In the 1930s, talkies gained momentum in the Japanese film industry too, and silent films without sound tracks became a thing of the past. Costly cellulose nitrate film stock could be recycled for its silver content; after WWII, it was destroyed as hazardous waste because it was highly flammable. As a result, pre-war Japanese cinema was scattered to the wind and vanished. The situation in Japan is such that young people probably don't realize that just a small percentage of films survive featuring actors like Bandô Tsumasaburô and Ôkochi Denjirô, swordfight film stars that were responsible for the golden era of Japanese film. Only very few films featuring Onoe Matsunosuke remain, although he made thousands over the course of his lifetime.
The percentage of film works that have been collected and preserved at the Tokyo National Film Center is 0.2% for the 1910s, 3.8% for the 1920s, and 10.7% for the 1930s. This is lamentable compared to what has been preserved abroad. Valuable portions of Japanese film history elude us. In addition to the reasons mentioned above, such losses occurred because of the fragile nature of the film material itself, Japan's high temperatures and humidity, fires in studio film storage units, natural disasters, and wartime losses. But it is also true that there is little awareness of the importance of film preservation among individuals working in film-related fields as well as the general public in Japan, where the focus is on the next new trend with little regard for preserving the past. In 1938, The International Federation of Film Archives (FIAF) was created to protect movies from the fallout of war, but Japan only joined the Federation 55 years later, in 1993. This gap of a half century is a clear example of the difference in awareness regarding film preservation.
Restoration of Japanese film began with the rediscovery and restoration of director Itô Daisuke’s Chûji tabi nikki (A Diary of Chûji's Travels, 1927) under the auspices of the National Film Center and Ikueisha, Inc in 1992, just one year before Japan joined FIAF. Nani ga kanojo o sô saseta ka (What made her do it?, 1930), directed by Suzuki Shigeyoshi, was the first film restored in the private sector after it was discovered in Russia. It is a representative work of the “tendency film,” socialist tendency films that depicted the early Shôwa period (1925-1989). Members of this research center were responsible for its restoration. The restoration was first shown in 1997 at the Kyoto Film Festival, the Tokyo International Film Festival, and eventually abroad.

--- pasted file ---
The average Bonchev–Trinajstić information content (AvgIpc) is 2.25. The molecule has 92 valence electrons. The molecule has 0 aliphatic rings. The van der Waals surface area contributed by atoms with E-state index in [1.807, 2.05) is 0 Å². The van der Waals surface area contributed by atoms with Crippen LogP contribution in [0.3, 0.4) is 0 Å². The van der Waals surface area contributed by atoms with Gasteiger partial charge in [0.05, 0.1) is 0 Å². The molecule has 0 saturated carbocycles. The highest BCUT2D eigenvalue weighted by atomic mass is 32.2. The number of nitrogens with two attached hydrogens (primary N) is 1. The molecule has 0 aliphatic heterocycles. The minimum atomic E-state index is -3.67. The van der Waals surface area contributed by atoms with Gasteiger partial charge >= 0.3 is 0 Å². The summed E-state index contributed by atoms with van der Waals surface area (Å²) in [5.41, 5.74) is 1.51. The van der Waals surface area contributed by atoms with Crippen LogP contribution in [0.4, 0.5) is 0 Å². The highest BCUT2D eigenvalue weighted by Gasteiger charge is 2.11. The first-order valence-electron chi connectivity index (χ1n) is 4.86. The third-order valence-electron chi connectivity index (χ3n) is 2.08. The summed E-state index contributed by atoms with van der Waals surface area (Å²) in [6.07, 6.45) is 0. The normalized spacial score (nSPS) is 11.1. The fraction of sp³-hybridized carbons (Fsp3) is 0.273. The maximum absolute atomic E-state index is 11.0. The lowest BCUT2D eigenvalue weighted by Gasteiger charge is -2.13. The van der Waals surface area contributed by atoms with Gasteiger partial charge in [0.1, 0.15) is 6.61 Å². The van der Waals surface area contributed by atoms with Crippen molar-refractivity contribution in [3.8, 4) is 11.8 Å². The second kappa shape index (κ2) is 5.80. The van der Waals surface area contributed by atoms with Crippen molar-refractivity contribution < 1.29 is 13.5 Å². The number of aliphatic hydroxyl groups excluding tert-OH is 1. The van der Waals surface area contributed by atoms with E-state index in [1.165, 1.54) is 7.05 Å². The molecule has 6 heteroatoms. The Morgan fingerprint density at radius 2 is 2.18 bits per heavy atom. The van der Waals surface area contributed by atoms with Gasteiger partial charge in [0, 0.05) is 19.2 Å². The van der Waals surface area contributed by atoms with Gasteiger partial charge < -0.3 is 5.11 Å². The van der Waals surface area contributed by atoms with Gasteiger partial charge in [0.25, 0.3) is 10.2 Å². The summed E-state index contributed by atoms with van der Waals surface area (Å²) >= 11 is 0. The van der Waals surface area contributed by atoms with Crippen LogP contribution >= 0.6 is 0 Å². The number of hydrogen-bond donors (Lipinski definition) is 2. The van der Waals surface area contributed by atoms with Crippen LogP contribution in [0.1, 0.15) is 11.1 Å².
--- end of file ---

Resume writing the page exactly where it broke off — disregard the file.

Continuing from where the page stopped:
In the process of carrying out this restoration, we began to sense a crisis in the state of Japanese film preservation; in 2003 we initiated the Toy Film Project in order to discover, restore, investigate, and research films. Since 2006, we have conducted film restoration and preservation workshops each summer. At this point, having continued such activities for many years, we have collected and restored about 900 films, We continue to enter their information into a database so that visitors can view the entries on a computer in the museum. We hold screenings of silent films with benshi narrators and live music, as well as lectures on related topics, workshops, etc., which all are welcome to attend.
We close with a request. If you have small gauge films such as 8mm films or Pathé Baby films, or film prints of any kind, by all means please contact us. We have the equipment and facilities here to view them and would appreciate the opportunity to examine them. We can also convert such films to DVD format. Be aware that if the film has an acidic odor, decomposition has already begun. Allow us to save these films before it is too late. Discovery of old films will help fill the gaps in the history of Japanese cinema.